What Are My Investment Options?

Missouri’s 529 plan offers an an investment menu with two kinds of portfolios. You can invest in age-based portfolios that automatically rebalance their asset allocation with an aim to become less risky as beneficiary approaches the college years. Or you can invest in an individual portfolio option. Each invests in a single underlying fund that covers all major asset classes and investment styles. 

Age-based options may suit a saver who’s not familiar with investing. You can choose a portfolio named after your beneficiary’s age. When you first open an account with these portfolios, your portfolio would be invested mostly in stocks with an aim to capture the most return by taking on more risk. But as your beneficiary gets closer to college, the portfolio will change gears and focus on safer securities like bonds and short-term reserves. The objective here is to protect what you’ve earned, while also aiming for steady returns. With this plan, however, you can choose an age-based portfolio on one of three tracks based on your risk profile. So if you have a strong risk tolerance, you can choose the aggressive track and still have a decent portion of your portfolio (40%) invested in stocks when your beneficiary reaches college age. Its conservative counterpart is not invested in stocks at all by that time, and instead invests entirely in bonds and short-term reserves.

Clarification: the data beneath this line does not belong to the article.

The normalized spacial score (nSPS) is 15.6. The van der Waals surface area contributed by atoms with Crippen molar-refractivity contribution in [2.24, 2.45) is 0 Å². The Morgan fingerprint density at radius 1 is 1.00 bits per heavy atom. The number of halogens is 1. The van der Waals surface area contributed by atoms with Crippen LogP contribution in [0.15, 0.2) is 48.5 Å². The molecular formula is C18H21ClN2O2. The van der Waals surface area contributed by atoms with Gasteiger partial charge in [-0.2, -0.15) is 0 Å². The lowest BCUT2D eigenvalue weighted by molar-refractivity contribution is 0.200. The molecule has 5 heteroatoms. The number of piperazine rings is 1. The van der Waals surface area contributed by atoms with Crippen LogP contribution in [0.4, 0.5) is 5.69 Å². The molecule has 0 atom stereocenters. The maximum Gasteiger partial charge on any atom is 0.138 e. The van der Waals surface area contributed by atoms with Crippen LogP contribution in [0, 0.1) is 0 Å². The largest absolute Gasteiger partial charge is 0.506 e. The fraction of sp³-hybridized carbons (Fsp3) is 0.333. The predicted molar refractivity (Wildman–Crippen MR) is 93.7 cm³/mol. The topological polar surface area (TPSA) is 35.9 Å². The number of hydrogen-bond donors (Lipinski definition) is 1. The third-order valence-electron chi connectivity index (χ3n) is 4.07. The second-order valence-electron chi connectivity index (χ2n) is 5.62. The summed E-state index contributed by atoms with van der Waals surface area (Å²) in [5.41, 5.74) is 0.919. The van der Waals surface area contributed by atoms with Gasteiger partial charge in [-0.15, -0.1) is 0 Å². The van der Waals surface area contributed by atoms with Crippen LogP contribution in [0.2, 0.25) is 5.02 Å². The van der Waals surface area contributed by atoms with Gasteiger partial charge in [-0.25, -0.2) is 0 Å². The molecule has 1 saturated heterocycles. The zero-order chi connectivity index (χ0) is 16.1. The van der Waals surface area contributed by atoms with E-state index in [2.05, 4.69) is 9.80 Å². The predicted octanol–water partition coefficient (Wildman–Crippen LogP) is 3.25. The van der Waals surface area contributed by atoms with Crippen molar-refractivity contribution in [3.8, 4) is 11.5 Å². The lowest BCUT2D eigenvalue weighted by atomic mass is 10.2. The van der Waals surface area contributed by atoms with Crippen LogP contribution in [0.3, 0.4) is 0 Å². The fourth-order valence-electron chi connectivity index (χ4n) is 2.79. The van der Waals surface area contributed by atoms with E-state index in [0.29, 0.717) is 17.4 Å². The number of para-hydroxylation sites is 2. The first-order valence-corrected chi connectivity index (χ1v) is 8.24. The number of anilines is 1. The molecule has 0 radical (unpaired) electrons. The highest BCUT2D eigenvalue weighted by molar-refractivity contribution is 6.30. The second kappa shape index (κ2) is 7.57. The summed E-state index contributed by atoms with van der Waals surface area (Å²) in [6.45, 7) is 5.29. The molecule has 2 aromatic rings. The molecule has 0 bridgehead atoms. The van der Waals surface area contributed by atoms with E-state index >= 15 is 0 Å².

You can also choose from 16 individual portfolios. A financial advisor can help you invest in one or more of these options to create a customized investment strategy based on your personal risk tolerance and financial goals. To see how different investment mixes reflect different risk levels, use our asset allocation calculator

Established asset-management firms like Vanguard and TIAA-CREF manage the underlying mutual funds in the plan’s portfolios.

How Do I Withdraw Money from the MOST 529 Plan?

You can request a withdrawal online by logging on to your account. You can also fill out and mail a Withdrawal Request Form. Payments can be sent to your bank account or that of the beneficiary. You can also direct the funds to an eligible school.

But keep in mind that you're not limited to investing in one type of 529 plan, nor are you restricted to opening one sponsored by your state of residence. If you're interested in exploring several options, you can use our SmartAdvisor tool to find a financial professional who can help you invest in one or more plans by following a personalized savings strategy. The tool asks you some simple questions to link you with local advisors who can meet your particular needs.

Check Out Other 529 Plans

You do not have to live in Missouri to invest in its 529 plan. Take a look at these other states' 529 plans.

New York 529 Plans Pennsylvania 529 Plans Ohio 529 Plans Georgia 529 Plans
Indiana 529 Plans Michigan 529 Plans Minnesota 529 Plans Alabama 529 Plans